Writing. Something. Anything.
Rice and Peas and Broth and Cheese

The Art of the Picnic


Yesterday was Joanie's annual birthday picnic, which I look forward to like nothing else. Rain or shine, the picnic happens every single year. Everyone is encouraged to bring something to eat if they want to, but Joanie spends a few days preparing a bunch of her favorite things too - the result is a huge, diverse spread of absolutely delicious picnic food. Some things, like the brownies, potato salad and spinach-feta turnovers, are all-stars that make an appearance every year. But the rest changes with each passing year and with the guests who come. I love seeing the new things that appear and always wonder about the things that don't make it a second year. It's such a wonderful reflection of how the food culture is constantly changing and evolving.

In no particular order, here's what was served at the picnic yesterday (with the exception of the Turkish pide bread, the bread sticks, and - uh - the fruit, everything was homemade):

Seeded crackers
Carrots in dill vinaigrette
Spinach-and-feta turnovers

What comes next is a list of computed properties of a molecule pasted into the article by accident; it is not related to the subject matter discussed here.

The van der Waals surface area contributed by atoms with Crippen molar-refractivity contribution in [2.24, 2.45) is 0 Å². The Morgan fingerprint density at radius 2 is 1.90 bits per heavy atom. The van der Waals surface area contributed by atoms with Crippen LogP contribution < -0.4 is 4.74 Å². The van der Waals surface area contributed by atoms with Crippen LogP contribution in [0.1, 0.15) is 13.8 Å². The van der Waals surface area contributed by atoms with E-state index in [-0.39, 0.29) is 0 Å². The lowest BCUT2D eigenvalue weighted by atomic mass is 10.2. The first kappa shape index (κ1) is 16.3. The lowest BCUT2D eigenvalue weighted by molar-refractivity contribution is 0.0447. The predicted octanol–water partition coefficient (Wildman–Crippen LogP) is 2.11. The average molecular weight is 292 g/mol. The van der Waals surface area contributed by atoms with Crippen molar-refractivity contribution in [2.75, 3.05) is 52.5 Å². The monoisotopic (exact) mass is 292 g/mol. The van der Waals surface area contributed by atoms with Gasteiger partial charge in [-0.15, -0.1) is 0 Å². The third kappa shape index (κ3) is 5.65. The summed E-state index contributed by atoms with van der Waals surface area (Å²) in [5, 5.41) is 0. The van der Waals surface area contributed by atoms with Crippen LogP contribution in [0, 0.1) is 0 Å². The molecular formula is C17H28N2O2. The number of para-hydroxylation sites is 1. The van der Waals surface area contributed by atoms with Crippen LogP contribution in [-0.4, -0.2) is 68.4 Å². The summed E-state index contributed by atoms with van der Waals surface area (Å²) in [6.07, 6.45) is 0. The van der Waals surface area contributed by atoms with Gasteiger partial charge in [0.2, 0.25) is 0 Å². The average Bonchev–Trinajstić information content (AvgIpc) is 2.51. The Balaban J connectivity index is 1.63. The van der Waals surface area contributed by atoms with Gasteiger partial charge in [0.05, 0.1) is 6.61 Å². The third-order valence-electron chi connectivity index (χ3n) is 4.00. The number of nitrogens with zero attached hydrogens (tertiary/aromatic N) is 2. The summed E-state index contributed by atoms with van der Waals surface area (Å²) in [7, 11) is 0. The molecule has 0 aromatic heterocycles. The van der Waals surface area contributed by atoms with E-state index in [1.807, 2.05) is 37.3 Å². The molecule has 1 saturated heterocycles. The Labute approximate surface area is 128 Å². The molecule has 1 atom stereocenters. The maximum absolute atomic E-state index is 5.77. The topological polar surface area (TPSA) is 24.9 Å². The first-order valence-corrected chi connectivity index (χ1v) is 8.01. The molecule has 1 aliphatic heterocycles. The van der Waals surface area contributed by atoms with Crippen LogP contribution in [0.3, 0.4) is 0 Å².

Jam bars
Almond cake
Fresh watermelon and cherries
Potato salad with yogurt or Quark (I think? It's the best creamy potato salad I've ever had.)
Pickled white asparagus
Quinoa salad with herbs and peas
Caprese salad
Hamantaschen filled with cream cheese and guava paste (recipe in the comments!)
Lentil and parsnip salad
Stewed eggplant and tomato salad
Baked chicken wings
Stuffed celery
Grape leaves filled with yogurt, herbs and pine nuts (I think it's this recipe.)
Marinated tomatoes
Cheesecake with mandarin oranges
Breton far with prunes
Beet salad with endives (or fennel?)
Spiced roasted almonds

Hungry yet? :)

Besides the food, Joanie always brings a couple of huge plastic tarps to spread out and then tablecloths to put on the tarps (the food goes on the tablecloth, the people sit on the tarps). There are coolers of iced tea and homemade fruit punch, bottles of wine and water. There are plastic cups (the same ones she's been toting there for the past 40 years and counting) and metal flatware and wooden spoons for serving. The only things that are disposable are the napkins and plates.

At the end of the day, our bellies full, the leftovers are divvied up and wrapped, the tarps and cloths are folded, the trash is collected and tied into bags. Those of us still remaining make our way down from the hill, the long grass tickling our legs, little gnats suspended in air and silhouetted in the setting sun. Some of my earliest, happiest memories are from Joanie's picnic. It fills my soul all the way up to think that now Hugo gets to have the same ones.